My friend lent me She's Come Undone, Wally Lamb's debut novel, months ago when we planned to see the author at a book-signing event for his latest effort. Of all his books, this one is her favorite, and she's read it several times. Years ago, my sister and dad also read and recommended this book to me. Even Oprah endorsed it. (Since Oprah has spoken, maybe this review isn't necessary, as I may be one of the last people to read this book.)
When I started reading She's Come Undone, my dad warned me to block off chunks of time because I won't want to put it down. I'm passing that advice on to you in case you don't belong to Oprah's Book Club and haven't yet read it. Although my friend and I never made it to Wally Lamb's book-signing event, I finished She's Come Undone just before Thanksgiving - after a few hermit-like days and very late nights.
To refresh my sister's memory of the plot of this story a few weeks ago, I said something like this: "It's about this girl whose parents split up when she's a kid, and then she gets raped by a neighbor when she's 13, and her mother's got her own problems and goes in and out of mental hospitals. So she gets depressed and eats and eats and eats and gains all this weight, and--" Before I finished my laundry list of drama, my sister sarcastically responded, "That sounds....great."
But it is! Yes, the main character Dolores Price suffers hardship that no one deserves and builds a concrete defensive wall because of it, but she defiantly makes it through to the other side, never losing her biting sense of humor. Now at peace with her past, she recalls the events of her life - parental divorce, sexual assault, bullying, secrets, lies, deaths, and rebirths - with a clarity that places you right there next to her.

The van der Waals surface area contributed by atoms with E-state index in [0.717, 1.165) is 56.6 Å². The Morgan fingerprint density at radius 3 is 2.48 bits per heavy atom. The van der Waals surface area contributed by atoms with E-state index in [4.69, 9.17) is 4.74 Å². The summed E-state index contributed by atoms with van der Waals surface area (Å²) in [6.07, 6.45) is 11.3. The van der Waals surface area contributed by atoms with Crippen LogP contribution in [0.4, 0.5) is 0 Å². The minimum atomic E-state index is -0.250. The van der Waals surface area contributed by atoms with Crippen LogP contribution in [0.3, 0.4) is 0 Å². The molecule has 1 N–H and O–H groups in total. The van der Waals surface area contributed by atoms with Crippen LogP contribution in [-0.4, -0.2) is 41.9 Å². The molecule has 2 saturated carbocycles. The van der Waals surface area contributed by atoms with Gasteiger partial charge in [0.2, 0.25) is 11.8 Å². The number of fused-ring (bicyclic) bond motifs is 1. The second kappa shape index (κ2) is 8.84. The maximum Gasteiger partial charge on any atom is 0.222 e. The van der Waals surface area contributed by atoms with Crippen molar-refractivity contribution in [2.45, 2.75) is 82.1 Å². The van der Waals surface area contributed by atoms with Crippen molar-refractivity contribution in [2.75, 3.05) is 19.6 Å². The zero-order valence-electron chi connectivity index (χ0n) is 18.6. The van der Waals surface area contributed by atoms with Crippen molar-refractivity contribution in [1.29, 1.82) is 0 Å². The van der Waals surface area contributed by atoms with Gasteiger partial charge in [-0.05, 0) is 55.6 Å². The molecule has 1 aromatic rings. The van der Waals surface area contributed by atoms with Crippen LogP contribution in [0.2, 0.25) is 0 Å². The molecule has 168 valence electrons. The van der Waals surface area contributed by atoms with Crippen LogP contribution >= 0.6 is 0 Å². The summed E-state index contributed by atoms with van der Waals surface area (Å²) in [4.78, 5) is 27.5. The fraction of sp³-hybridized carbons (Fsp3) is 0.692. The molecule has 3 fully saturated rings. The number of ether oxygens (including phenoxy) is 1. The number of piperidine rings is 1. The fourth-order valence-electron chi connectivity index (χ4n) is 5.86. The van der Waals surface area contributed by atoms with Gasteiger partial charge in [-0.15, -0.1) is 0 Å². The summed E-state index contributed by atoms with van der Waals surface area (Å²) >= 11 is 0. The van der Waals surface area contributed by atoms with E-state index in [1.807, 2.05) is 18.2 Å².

Dolores's story spans nearly four decades, starting in the 1950s, as she grows from grade school to adulthood. You stick with her though her darkest times, put up with her understandable cynicism, and witness her rewarding resilience. Wally Lamb amazing storytelling captures the times with precision, from the introduction of television in the '50s to the AIDS epidemic in the '80s. He introduces a cast of unforgettable characters that are at the same time unique and recognizable no matter your background. His vivid writing places you in the moment - through the voice of a young girl who grows into a womanhood. Through Dolores's eyes, you visualize these realistic portrayals and feel their experiences: the tension of the shouting matches with her mother, the uncertainty of her grandmother on how to handle the two younger generations sharing her home, the sliminess of the neighbor who steals her innocence, the meanness of the cliquey college girls behind their sweet smiles, the convoluted complications of her relationships, and the genuine care of the mentors and therapists searching for ways to help her rise above it all.
The way she succeeds reminds me of Conrad in one of my favorite movies, Ordinary People (though I never read that book). In it, Conrad (Timothy Hutton) suffers similarly through trauma but eventually makes it through those experiences and learns how to accept himself. Rather than wallow in the sadness of these kinds of stories, I feel relieved and happy when the protagonists find ways to move their lives forward with a positive outlook. The same happened as I read Dolores's story: I was thrilled when she let her fears and deceptions fall away, having finally realized the worth, goodness, and strength she'd always possessed.
Like Ordinary People, She's Come Undone has a very satisfying ending that makes the hard journey to get there well worth taking. Just clear your schedules before you start.